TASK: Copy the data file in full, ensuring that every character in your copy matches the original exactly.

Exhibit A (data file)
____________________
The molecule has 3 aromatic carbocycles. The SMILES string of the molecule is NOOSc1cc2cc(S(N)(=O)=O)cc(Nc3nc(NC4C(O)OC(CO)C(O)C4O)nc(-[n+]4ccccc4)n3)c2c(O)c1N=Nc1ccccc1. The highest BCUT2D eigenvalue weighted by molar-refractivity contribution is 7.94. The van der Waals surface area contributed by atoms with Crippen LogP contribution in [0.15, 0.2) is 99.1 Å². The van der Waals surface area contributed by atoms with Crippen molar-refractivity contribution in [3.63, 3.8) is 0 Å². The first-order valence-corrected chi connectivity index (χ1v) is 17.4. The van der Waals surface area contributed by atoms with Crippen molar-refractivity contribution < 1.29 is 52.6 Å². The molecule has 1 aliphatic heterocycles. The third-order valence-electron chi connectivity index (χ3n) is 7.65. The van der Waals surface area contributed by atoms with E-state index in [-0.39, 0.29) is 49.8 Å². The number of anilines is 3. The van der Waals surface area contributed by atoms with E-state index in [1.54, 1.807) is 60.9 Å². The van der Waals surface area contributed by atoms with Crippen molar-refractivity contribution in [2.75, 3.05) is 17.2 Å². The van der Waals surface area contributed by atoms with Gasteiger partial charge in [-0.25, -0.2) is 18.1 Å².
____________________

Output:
The molecule has 3 aromatic carbocycles. The SMILES string of the molecule is NOOSc1cc2cc(S(N)(=O)=O)cc(Nc3nc(NC4C(O)OC(CO)C(O)C4O)nc(-[n+]4ccccc4)n3)c2c(O)c1N=Nc1ccccc1. The highest BCUT2D eigenvalue weighted by molar-refractivity contribution is 7.94. The van der Waals surface area contributed by atoms with Crippen LogP contribution in [0.15, 0.2) is 99.1 Å². The van der Waals surface area contributed by atoms with Crippen molar-refractivity contribution in [3.63, 3.8) is 0 Å². The first-order valence-corrected chi connectivity index (χ1v) is 17.4. The van der Waals surface area contributed by atoms with Crippen molar-refractivity contribution < 1.29 is 52.6 Å². The molecule has 1 aliphatic heterocycles. The third-order valence-electron chi connectivity index (χ3n) is 7.65. The van der Waals surface area contributed by atoms with E-state index in [-0.39, 0.29) is 49.8 Å². The number of anilines is 3. The van der Waals surface area contributed by atoms with E-state index in [1.54, 1.807) is 60.9 Å². The van der Waals surface area contributed by atoms with Crippen molar-refractivity contribution in [2.75, 3.05) is 17.2 Å². The van der Waals surface area contributed by atoms with Gasteiger partial charge in [-0.25, -0.2) is 18.1 Å².